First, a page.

American sporting public: meet MLS.
It’s one of the truths hard-core soccer fans like us don’t want to face: Major League Soccer is closer to Minor League Soccer for most casual sports fans in this country.
That’s why Los Angeles-based Fox Soccer Channel’s loss will be the sports’ gain when it switches to be the soon to be something other than Verses next year:
AP Sports Writer Rachel Cohen has the details:
NEW YORK (AP) — Major League Soccer games will be televised by NBC’s networks starting next season, doubling the number of homes that dozens of games will be available in.
The package currently on Fox Soccer Channel will move mainly to the NBC Sports Network, Versus’ new name beginning Jan. 2. The cable channel will air 38 regular-season games, three playoff games and two U.S. men’s national team matches each year.
NBC will broadcast two regular-season MLS games, two playoff games and two national team appearances under the three-year contract announced Wednesday.
“It shows our sport is ready for prime time,” MLS Commissioner Don Garber told The Associated Press.
The deal became possible after Comcast, Versus’ parent company, officially took over NBCUniversal in January. Not only will a handful of games be available to a broader
audience on NBC, but Garber is confident soccer will get invaluable exposure through
advertising during the network’s coverage of other sports, from “Sunday Night Football” to the Stanley Cup playoffs to the Olympics.
“NBC is really famous for promoting their partners, and that’s a big driver in our decision to
do a deal with them,” Garber said.
Hockey, shown on both NBC and Versus since before the Comcast merger, has seen significant ratings growth in recent years.
“What they’ve done for the NHL I think is remarkable,” Garber said.
Garber was quick to note the league was approached by NBC.
“This was not an ask, it was an offer,” he said.
The cable games will go from being available in nearly 40 million households on Fox Soccer to almost 80 million on NBC Sports Network, which is in about two-thirds of American homes with televisions. Five regional Comcast sports networks also already broadcast games for their local MLS teams, adding to the opportunities for cross-promotion.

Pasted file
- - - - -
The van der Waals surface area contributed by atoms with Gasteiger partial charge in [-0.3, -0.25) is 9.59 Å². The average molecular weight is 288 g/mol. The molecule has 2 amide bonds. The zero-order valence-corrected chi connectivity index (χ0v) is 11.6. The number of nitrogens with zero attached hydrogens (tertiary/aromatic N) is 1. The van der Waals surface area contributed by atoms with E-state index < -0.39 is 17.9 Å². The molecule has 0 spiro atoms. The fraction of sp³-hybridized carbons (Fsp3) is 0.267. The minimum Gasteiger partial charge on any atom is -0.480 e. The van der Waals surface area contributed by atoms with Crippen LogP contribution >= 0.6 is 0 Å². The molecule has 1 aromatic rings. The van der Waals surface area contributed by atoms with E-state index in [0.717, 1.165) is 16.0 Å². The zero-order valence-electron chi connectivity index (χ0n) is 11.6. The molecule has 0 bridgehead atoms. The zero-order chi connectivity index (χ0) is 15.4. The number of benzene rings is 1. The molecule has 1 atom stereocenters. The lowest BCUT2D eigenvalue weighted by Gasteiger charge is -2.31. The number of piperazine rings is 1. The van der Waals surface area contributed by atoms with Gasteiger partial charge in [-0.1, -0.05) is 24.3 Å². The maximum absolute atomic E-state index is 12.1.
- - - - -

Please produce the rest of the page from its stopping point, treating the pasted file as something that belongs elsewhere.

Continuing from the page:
“Connecting the dots between all of their assets will ensure a broader audience for MLS and U.S. Soccer, and that’s really what this sport needs today,” Garber said. “If you look at the popularity of the World Cup and the almost ubiquity of the sport in America today, it’s a natural step we would evolve from what was a great relationship with Fox Soccer Channel, albeit a niche network, to broader broadcast, cable and digital platforms.”
ESPN will continue to broadcast its package of MLS games. Its strong ratings for last year’s World Cup are among many signs that the sport is becoming more of a force in American television.
“I don’t think the NBC deal is done if they didn’t believe MLS was ready to step further into
the mainstream,” Garber said.
Jon Miller, the president of programming of NBC Sports and Versus, said the networks are
committed to pregame and postgame shows and would like to find one day to serve as a showcase “Game of the Week” date.
He said the network found MLS appealing because it reaches a young, affluent demographic, ratings are growing, and that soccer is the “fastest growing sport in America.” He said the MLS reaches “blue chip” sponsors that can only help grow a sport that has struggled to find its footing in a crowded sports landscape.
“We’re proud to be along and hopefully we can accelerate the ride further,” Miller said.
I’ve seen the deal variously reported as $10 million a year (Sports Business Journal) or $12 million over three years (LA Times). By comparison, FSC supposedly paid $6.25 million this year on a one-year broadcast rights deal.
Still, it’s exposure that is the key here. (Incidentally, these national deals affect little the regional TV agreements the Galaxy and Chivas USA have).
Now, NBC has little soccer broadcast history.
But after the way ESPN, which supposedly does, treated the U.S.-Mexico game – refusing to cut away from an already decided Little League game, for crying out loud, – it’s time for a different approach.
I asked Galaxy Coach Bruce Arena about the deal today at a club media luncheon in Manhattan Beach ahead of next week’s CONCACAF Champions League opener (more on that in Tuesday’s column).
“It’s a major plus,” he said, adding that Anschutz Entertainment Group execs, the parent company of both the Galaxy and NHL Kings, have raved about the benefits Verses has brought to the club.
“This is an important part of the process,” Arena added, “to become identified more at the national level.”